“But My Horse Asks Me to Maul His Nose.”
I had questions about my loudmouth party-pooper post last week where I wrote: “If we have a horse with so much anxiety that he rubs and mauls us with his nose, constantly agitated, we try to frame his insecurity as proof that it’s him wanting to be close to us, even as his heart rate climbs.”
In other words, sometimes calming signals are visible signs of anxiety, or even pain, that we often confuse for affection. I think we misunderstand the messages a horse gives with his muzzle most of all.
A reminder that the nose and chin are one of the most sensitive areas on a horse. The maxillary branch of the trigeminal nerve travels down the horse’s face, with a nerve bundle under the area the halter/noseband are positioned, and many smaller nerves continuing to branch out down to the muzzle.
These hypersensitive nerve endings in the muzzle are how foals find their way to nurse after birth, but predators also attack horses by biting them on the nose and eventually pulling them down. Complicated.
Calming signals shown in this sensitive area can be a visible register of pain. Nerve damage in the face is very common. Since digestion begins in the mouth, nose rubbing and certain sorts of mouth movements are signs of gastric pain, usually ulcers. Headshaking behavior is considered to be caused by overactivity of branches of the trigeminal nerve that supplies sensation to the face and muzzle. On the extreme, equine neurological disorders may be shown on the muzzle as well.
Foals are wildly sensitive, their muzzle twitches visibly as if the breeze makes them feel electric. And foals weaned too soon will carry that anxiety through life, frequently shown in their muzzle.
Some horses that are over-stimulated on their nose will begin nipping, also a sign of discomfort or anxiety.
If that isn’t enough already, a horse’s whiskers, coarse hairs called vibrissae or tactile hairs, help horses sense their environment. Horses have a blind spot under their muzzle and use these hairs to identify objects; it’s why they can clean up every blade of hay but leave debris and rocks. Sensitive.
From the standpoint of reading a horse’s calming signals, the nose and chin are very eloquent. Tight lines around their nostrils and lips are obvious signs of anxiety and tension. The ball of his chin might be hard to the touch, but slowly, when those whiskers start to move and the chin softens, the horse is moving into a more relaxed mode, his parasympathetic nervous system. It’s the first signal that licking and chewing are about to happen.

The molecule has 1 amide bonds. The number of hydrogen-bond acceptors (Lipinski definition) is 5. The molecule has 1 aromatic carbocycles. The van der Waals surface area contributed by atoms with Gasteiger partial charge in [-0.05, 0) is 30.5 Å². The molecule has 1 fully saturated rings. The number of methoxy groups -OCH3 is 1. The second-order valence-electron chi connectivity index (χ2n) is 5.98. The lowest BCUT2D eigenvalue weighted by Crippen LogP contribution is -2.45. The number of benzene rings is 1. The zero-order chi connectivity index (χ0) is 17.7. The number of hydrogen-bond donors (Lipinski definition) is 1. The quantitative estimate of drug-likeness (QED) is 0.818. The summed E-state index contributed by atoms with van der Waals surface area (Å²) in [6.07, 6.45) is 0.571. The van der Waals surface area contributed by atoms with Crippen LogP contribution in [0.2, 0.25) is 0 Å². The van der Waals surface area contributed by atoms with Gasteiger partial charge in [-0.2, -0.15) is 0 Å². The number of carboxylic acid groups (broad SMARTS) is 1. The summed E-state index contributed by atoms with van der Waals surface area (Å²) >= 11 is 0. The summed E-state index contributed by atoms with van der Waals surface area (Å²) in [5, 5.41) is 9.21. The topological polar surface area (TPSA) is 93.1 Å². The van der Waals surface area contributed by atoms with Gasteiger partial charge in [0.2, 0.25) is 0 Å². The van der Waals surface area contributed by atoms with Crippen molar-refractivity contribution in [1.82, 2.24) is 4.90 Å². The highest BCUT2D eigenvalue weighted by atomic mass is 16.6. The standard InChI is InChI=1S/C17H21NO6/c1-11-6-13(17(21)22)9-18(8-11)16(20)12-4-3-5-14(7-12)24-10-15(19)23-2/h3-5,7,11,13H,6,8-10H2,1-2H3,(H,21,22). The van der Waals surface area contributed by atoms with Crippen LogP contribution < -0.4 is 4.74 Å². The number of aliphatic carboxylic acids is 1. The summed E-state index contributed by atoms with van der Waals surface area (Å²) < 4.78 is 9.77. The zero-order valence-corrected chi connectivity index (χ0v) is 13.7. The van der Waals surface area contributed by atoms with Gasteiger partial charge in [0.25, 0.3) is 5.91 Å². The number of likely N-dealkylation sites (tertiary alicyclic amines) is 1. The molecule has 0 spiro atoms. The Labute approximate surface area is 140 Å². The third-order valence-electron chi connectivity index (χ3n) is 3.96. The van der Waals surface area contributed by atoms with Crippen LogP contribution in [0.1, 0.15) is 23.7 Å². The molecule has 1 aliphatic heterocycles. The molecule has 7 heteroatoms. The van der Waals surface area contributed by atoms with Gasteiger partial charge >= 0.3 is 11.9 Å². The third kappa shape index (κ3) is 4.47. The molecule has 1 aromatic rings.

If a horse has a habit of mauling you, perhaps you’re teasing him with treats or perhaps it’s a sign of pain. If there is a chronic need to rub his nose, again pain or perhaps anxiety. It’s a common calming signal for a horse to drop his head and rub his nose on his knee. This movement releases anxiety and models a behavior for his handler. He needs a moment.
Lastly, horses are larger than we are. A human can leverage control over a horse by manhandling their faces. The reason it works is that muzzle area is hyper-sensitive and, in a sense, their weak link.
With all this knowledge about nerves in the muzzle and their uses, along with the most obvious sense, his keen sense of smell, when we meet a horse and he extends his nose to explore who we are, what do we do?
We grab their nose, of course. It’s soft and sweet. We kiss it and maul it. We believe that it’s the horse reaching out to connect with us in some special way, that an extended nose is an invitation for an embrace. Nope.
Sorry, says this loudmouth party-pooper. They are just giving us a sniff, curious about where we’ve been and if we have animal smells. But because horses can only focus on one thing at a time, once we grab their nose, in effect we stop their curiosity. We interrupt them.
It takes superhuman strength to not nuzzle a muzzle, but it means something different to a horse than it does to us.
In all the ways that a horse’s nose is sensitive, is that like being ticklish?
Do you enjoy being tickled? I know people who have an anxiety attack at the thought. Most of us stop breathing in a second, tickling is complicated. We laugh but feel the opposite; trapped, controlled against our will. We laugh with anxiety, a human calming signal. Tickling creates anxiety mentally and physically for most of us, but we laugh compulsively while we hate it.
A horse’s muzzle is the easiest place to evoke a reaction in a horse, and if they go still and shut down, we need to be clear what we’ve done. If that touch encourages lip activity, isn’t that the same anxiety shown differently? And just because we can grab this most sensitive of places on a horse, should we?
So, when meeting a horse, with balled white-knuckled fists shoved in my pockets, I choose to keep my hands to myself. When the sniffing passes, I might put a hand on his body, but I avoid touching his face. I swear, it is the hardest thing for me around horses, but I want to respect that nose. I choose to be polite, despite my horse-crazy urge to touch that velvet soft nose.
What to do if you have a horse with a chronically anxious nose? Don’t exacerbate it. It would help him if you could breathe and let him hear the exhale, standing at his side and not in front… give him all the slack rope and open space you can. When you want to hug him, give him a signal he understands. Less high-pitched verbal chatter; let the air rest.
Instead, answer in a way that means more to a horse. Be eloquent with peace in your calm body. Give him space and the safety of a deep breath. Then, watch his eye soften in gratitude.